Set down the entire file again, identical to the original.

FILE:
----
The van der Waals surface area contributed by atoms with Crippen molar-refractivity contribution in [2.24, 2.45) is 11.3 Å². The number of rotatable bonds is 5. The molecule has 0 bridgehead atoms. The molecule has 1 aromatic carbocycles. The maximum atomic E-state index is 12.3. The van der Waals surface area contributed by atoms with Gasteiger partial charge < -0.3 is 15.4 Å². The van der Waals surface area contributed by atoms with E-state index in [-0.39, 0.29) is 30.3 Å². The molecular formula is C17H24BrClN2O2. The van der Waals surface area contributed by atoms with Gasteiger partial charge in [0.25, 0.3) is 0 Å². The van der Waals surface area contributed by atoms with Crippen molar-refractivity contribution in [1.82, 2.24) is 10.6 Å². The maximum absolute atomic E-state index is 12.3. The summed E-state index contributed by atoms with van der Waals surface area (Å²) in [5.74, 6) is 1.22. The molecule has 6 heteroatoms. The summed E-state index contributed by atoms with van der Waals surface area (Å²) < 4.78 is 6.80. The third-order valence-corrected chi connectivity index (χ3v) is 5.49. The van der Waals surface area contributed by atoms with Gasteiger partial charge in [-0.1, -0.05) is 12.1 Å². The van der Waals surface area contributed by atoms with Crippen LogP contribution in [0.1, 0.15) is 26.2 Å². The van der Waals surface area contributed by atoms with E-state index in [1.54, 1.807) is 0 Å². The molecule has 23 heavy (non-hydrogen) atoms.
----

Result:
The van der Waals surface area contributed by atoms with Crippen molar-refractivity contribution in [2.24, 2.45) is 11.3 Å². The number of rotatable bonds is 5. The molecule has 0 bridgehead atoms. The molecule has 1 aromatic carbocycles. The maximum atomic E-state index is 12.3. The van der Waals surface area contributed by atoms with Gasteiger partial charge < -0.3 is 15.4 Å². The van der Waals surface area contributed by atoms with E-state index in [-0.39, 0.29) is 30.3 Å². The molecular formula is C17H24BrClN2O2. The van der Waals surface area contributed by atoms with Gasteiger partial charge in [0.25, 0.3) is 0 Å². The van der Waals surface area contributed by atoms with Crippen molar-refractivity contribution in [1.82, 2.24) is 10.6 Å². The maximum absolute atomic E-state index is 12.3. The summed E-state index contributed by atoms with van der Waals surface area (Å²) in [5.74, 6) is 1.22. The molecule has 6 heteroatoms. The summed E-state index contributed by atoms with van der Waals surface area (Å²) < 4.78 is 6.80. The third-order valence-corrected chi connectivity index (χ3v) is 5.49. The van der Waals surface area contributed by atoms with Gasteiger partial charge in [-0.1, -0.05) is 12.1 Å². The van der Waals surface area contributed by atoms with Crippen LogP contribution in [0.1, 0.15) is 26.2 Å². The van der Waals surface area contributed by atoms with E-state index in [1.54, 1.807) is 0 Å². The molecule has 23 heavy (non-hydrogen) atoms.